When it comes to rare books, condition is everything. Any kind of damage, discoloration, or flaw can significantly impact a book's value. One of the most common flaws we see in rare and antiquarian books is a condition called ghosting or shadowing. This condition occurs when a page fades unevenly, leaving a visible outline on the page.
Summer is in full swing, and along with all that sun comes the joy of summer reading! But the sun can cause irreversible damage to your skin—and your books. It's important to protect your rare and collectible books from heat, humidity, and sunning.
Bookworms, mildew, water. These are the most common culprits of rare book damage. But if you've invested in your personal library, you'll also want to prepare for a more serious threat: fire. Though fires are certainly more rare than other destructive forces, they can cause far more damage.
If you collect rare and antiquarian books, you're well aware that a book's binding can significantly impact its value. The craft of book binding has evolved over time, and modern book conservators often use both contemporary and ancient methods to restore and preserve antiquarian books. Those methods date back much further than you may have thought!
When you think of conservation and preservation, you may think of the environment. But for rare book collectors, conservation and preservation are the key to maintaining—and sometimes even increasing—the value of your prized investments. But what do the terms "conservation" and "preservation" actually mean in the world of rare books? Furthermore, what happens when you throw the idea of "restoration" into the mix?
Before taking to the skies, a pilot learns the inner workings of an airplane. Rare book collectors should do the same with books. It's important to understand how a book is put together so it is easier to recognize the signs of fine craftsmanship, to spot reproductions, and to assess the value of potential additions to your collection. Here are the basics of book assembly.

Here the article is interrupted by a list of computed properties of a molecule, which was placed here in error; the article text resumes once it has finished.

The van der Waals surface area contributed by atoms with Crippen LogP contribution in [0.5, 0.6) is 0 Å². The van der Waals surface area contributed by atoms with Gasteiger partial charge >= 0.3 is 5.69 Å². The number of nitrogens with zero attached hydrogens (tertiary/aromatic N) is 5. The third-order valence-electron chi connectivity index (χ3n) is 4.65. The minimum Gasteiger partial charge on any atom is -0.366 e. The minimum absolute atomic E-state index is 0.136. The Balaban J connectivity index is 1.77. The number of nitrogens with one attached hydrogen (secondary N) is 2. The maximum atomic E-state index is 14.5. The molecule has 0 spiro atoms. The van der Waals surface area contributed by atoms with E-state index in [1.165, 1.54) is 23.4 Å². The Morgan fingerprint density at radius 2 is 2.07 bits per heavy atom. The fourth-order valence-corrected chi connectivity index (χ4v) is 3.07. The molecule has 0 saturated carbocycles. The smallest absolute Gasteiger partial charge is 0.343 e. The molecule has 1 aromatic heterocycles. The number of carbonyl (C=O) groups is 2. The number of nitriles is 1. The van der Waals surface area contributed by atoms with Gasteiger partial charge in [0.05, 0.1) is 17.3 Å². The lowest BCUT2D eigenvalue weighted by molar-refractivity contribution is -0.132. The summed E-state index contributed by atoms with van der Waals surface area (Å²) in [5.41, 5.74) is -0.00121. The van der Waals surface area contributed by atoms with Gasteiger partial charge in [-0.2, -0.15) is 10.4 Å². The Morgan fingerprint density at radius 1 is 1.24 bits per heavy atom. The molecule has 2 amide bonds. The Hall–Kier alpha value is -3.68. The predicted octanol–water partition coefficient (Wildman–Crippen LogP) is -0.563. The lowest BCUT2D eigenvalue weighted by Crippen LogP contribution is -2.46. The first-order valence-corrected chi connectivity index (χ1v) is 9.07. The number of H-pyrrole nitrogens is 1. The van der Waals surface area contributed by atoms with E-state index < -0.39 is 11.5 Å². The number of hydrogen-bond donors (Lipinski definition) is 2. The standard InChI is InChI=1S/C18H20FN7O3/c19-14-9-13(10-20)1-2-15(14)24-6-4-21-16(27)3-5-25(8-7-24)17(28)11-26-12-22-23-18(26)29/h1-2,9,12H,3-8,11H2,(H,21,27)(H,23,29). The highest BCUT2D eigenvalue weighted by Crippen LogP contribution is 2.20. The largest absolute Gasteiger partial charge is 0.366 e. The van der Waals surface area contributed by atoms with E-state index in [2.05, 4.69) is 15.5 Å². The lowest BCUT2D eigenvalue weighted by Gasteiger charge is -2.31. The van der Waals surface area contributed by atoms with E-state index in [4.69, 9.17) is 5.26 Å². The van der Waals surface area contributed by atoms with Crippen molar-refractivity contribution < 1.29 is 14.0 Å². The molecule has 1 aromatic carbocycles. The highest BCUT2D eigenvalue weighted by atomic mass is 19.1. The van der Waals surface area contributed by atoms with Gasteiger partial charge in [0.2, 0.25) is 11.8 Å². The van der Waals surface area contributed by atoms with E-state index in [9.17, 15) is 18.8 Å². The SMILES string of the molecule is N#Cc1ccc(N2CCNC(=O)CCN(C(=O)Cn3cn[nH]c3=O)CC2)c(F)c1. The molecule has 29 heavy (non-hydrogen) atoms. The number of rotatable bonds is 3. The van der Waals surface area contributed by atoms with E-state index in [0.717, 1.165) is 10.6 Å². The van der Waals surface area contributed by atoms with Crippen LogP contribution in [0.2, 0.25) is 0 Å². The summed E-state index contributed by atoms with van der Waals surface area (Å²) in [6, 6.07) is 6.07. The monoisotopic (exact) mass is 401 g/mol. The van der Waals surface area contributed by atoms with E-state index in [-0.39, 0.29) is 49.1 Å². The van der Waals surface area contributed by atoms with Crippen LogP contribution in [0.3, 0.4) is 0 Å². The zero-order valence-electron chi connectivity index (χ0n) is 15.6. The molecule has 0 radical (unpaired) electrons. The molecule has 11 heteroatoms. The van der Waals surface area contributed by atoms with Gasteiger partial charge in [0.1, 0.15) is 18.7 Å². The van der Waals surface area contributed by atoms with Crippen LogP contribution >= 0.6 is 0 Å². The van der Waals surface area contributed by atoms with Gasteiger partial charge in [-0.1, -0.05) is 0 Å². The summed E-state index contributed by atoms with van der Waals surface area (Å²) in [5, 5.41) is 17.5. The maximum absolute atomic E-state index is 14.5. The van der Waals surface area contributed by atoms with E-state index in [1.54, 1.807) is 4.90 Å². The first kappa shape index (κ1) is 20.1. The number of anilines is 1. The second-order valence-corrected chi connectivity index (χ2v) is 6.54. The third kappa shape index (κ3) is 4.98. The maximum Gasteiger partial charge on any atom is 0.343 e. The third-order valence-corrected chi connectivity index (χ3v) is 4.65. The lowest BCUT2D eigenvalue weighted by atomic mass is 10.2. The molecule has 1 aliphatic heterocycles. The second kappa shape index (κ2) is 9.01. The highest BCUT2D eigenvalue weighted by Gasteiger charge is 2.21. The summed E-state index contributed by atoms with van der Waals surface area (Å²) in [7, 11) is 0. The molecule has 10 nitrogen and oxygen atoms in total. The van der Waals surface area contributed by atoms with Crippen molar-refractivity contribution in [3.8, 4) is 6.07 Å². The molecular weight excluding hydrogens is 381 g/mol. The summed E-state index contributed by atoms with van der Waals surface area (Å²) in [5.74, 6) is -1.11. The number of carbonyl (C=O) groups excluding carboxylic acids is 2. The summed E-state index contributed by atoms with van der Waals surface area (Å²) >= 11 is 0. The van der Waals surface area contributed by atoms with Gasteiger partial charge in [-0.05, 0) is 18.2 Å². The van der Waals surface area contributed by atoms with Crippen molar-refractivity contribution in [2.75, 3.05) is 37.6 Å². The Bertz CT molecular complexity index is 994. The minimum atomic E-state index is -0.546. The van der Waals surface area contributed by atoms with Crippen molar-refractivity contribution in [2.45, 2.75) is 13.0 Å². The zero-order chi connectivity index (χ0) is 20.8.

We receive many emails from book collectors and individuals who have purchased books from our inventory. We’re asked a lot of questions about book collecting, the history of a certain collectible or title, etc. We love hearing from you, and we try our best to answer your inquiries. Recently, many of you seem to be wondering about book care, particularly book storage, and how to store your books in a way that ensures the preservation of your collection. We thought we’d share some answers and some of our favorite resources.
For anyone interested in book collecting, understanding the terminology used in the book buying and selling industry is essential. When it comes to a book’s binding, there are many descriptors that are used. Do you know the difference between half bound and quarter bound? What does it mean if a book’s been shaken? Can you describe the difference between Octavo and Quarto? Let us help with this glossary of book binding terms.
So you’re a book collector. Perhaps you’re just starting out, or maybe you’ve amassed a sizable collection. You have researched the proper methods to protect your books from the elements—things like proper humidity control and winning the battle against bookworms. Your book collection is your pride and joy, and you’re looking forward to passing it down to your kids and grand-kids someday, or donating it to a favorite museum or institute. Excellent. Now, have you considered how you should insure your book collection? If not, you should. We've been asked recently about how to insure book collections. Here are several things to think about when it comes to protecting your investment.